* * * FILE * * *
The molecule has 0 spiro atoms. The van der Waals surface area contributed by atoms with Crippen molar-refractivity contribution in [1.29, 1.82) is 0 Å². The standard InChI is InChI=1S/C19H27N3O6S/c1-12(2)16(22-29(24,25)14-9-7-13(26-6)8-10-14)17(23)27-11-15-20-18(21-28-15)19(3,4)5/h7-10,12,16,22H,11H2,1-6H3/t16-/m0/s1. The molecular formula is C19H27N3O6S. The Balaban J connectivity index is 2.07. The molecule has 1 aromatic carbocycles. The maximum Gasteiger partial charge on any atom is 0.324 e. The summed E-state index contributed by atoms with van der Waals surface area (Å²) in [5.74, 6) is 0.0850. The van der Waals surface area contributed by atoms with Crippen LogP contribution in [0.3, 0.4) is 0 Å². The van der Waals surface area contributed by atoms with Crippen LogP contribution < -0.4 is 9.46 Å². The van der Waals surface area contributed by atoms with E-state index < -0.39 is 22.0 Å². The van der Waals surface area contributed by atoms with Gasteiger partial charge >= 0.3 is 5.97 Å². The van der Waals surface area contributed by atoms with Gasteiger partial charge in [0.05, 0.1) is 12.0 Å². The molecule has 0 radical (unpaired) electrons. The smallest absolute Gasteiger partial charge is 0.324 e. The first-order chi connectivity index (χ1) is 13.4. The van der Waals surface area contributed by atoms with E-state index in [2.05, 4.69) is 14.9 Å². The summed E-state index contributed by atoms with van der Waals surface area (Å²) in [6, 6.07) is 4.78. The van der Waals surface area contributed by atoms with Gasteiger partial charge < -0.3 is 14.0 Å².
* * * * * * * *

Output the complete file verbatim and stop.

The molecule has 0 spiro atoms. The van der Waals surface area contributed by atoms with Crippen molar-refractivity contribution in [1.29, 1.82) is 0 Å². The standard InChI is InChI=1S/C19H27N3O6S/c1-12(2)16(22-29(24,25)14-9-7-13(26-6)8-10-14)17(23)27-11-15-20-18(21-28-15)19(3,4)5/h7-10,12,16,22H,11H2,1-6H3/t16-/m0/s1. The molecular formula is C19H27N3O6S. The Balaban J connectivity index is 2.07. The molecule has 1 aromatic carbocycles. The maximum Gasteiger partial charge on any atom is 0.324 e. The summed E-state index contributed by atoms with van der Waals surface area (Å²) in [5.74, 6) is 0.0850. The van der Waals surface area contributed by atoms with Crippen LogP contribution in [0.3, 0.4) is 0 Å². The van der Waals surface area contributed by atoms with Crippen LogP contribution < -0.4 is 9.46 Å². The van der Waals surface area contributed by atoms with E-state index < -0.39 is 22.0 Å². The van der Waals surface area contributed by atoms with Gasteiger partial charge >= 0.3 is 5.97 Å². The van der Waals surface area contributed by atoms with Gasteiger partial charge in [0.05, 0.1) is 12.0 Å². The molecule has 0 radical (unpaired) electrons. The smallest absolute Gasteiger partial charge is 0.324 e. The first-order chi connectivity index (χ1) is 13.4. The van der Waals surface area contributed by atoms with E-state index in [2.05, 4.69) is 14.9 Å². The summed E-state index contributed by atoms with van der Waals surface area (Å²) in [6, 6.07) is 4.78. The van der Waals surface area contributed by atoms with Gasteiger partial charge < -0.3 is 14.0 Å².